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SYFY WIRE The Scorpion King

Understanding the Uncanny Valley with The Mummy Returns

The Mummy Returns' Scorpion King looks pretty weird, and part of that is the uncanny valley.

By Cassidy Ward
The Scorpion King (Dwayne Johnson) menacingly clacks his claws in The Mummy Returns (2001)

Following the breakout success of The Mummy in 1999, a sequel went into production pretty much immediately. The Mummy Returns (streaming now on Peacock!) sees the return of familiar characters Rick O’Connell, Evelyn O’Connell, and Imhotep, while also introducing new characters including Dwayne "The Rock" Johnson's Mathayus of Akkad, also known as the Scorpion King.

The movie hit theaters in 2001, while visual effects technologies were undergoing a period of rapid evolution. There were some understandable growing pains during the adolescence of digital visual effects, but it’s harder to come up with a more egregious example than the Rock-scorpion hybrid at the end of The Mummy Returns. It was clear, even at the time, that something had gone wrong, and hindsight gives us a little clarity on why the first outing of the Scorpion King was horrifying in all the wrong ways.

The Mummy Returns and the Uncanny Valley

The first challenge worth mentioning is logistical rather than technical. During production, the visual effects team didn’t have the visual references they needed to create a compelling digital representation of Johnson. Because of schedule limitations, they weren’t able to photograph the fine details of his face to ensure a more accurate recreation. So, what we ended up with was sort of like the digital equivalent of trying to draw a person’s face from memory.

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While that almost certainly made the job harder than it might have been, the effects team was also up against a psychological barrier we still don’t totally understand. They made some wrong turns and stumbled face first into the uncanny valley.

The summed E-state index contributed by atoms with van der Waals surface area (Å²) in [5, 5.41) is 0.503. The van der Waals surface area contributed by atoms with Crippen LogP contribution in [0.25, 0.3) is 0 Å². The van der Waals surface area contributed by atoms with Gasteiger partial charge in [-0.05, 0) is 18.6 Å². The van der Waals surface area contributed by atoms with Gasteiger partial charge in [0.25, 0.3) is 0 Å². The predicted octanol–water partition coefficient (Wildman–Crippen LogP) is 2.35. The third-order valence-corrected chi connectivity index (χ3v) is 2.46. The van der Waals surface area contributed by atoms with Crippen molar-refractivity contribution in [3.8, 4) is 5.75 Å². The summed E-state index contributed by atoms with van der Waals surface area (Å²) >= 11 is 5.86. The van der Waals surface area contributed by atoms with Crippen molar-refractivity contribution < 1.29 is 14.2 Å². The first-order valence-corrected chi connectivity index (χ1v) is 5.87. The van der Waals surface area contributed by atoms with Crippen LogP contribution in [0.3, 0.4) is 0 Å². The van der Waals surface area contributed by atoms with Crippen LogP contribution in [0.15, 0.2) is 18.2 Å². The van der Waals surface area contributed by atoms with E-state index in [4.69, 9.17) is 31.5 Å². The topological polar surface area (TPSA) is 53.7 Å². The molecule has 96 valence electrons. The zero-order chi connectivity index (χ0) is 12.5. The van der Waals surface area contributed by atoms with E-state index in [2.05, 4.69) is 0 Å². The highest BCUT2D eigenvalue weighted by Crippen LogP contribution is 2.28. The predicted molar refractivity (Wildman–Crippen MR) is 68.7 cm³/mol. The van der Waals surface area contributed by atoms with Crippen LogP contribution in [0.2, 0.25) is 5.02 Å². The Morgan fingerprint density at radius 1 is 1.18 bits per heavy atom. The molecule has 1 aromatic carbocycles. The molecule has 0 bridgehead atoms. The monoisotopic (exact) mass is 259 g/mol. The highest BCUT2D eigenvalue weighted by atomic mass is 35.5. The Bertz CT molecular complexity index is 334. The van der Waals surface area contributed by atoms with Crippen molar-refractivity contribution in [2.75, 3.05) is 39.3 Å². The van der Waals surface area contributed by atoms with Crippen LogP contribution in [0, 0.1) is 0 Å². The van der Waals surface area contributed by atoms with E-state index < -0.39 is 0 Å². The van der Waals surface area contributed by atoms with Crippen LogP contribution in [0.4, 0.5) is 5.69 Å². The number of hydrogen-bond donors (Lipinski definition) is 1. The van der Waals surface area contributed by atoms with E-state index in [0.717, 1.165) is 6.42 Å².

Roboticist Masahiro Mori coined the term “uncanny valley” in 1970 as a way of describing the sometimes viscerally negative reactions people have to humanoid robots. It’s often presented in a graph with human likeness on the x axis and affinity on the y axis. Then, you can take any non-human thing you like and plot where it belongs on the graph. You’ll quickly see that something weird happens when you look at objects that are pretending to be human (or human-like) but aren’t.

Take, for example, a stuffed animal. It’s obviously trying to look like something alive, maybe even something vaguely anthropomorphic, but our brains immediately recognize that it’s a facsimile. A stuffed animal doesn’t set off any alarm bells and, in fact, can make us feel quite nice. But turn that stuffie into a doll and make it look like a baby and suddenly things are a little bit less comfortable. Make that baby increasingly realistic and people start to like it less and less. It’s the same reason many people who wear prosthetics prefer artificial limbs which are obviously artificial.

Why Some Robots and Animations Look Uncanny

Anubis wields a staff in The Mummy Returns (2001)

We’re not quite sure why the uncanny valley phenomenon occurs but it might have something to do with a gap in expectations. When we see something that’s obviously non-human, we’re more willing to accept unusual behavior or an unexpected appearance. But once you push the “possibly human” button in our brains we start to scrutinize things a lot more seriously.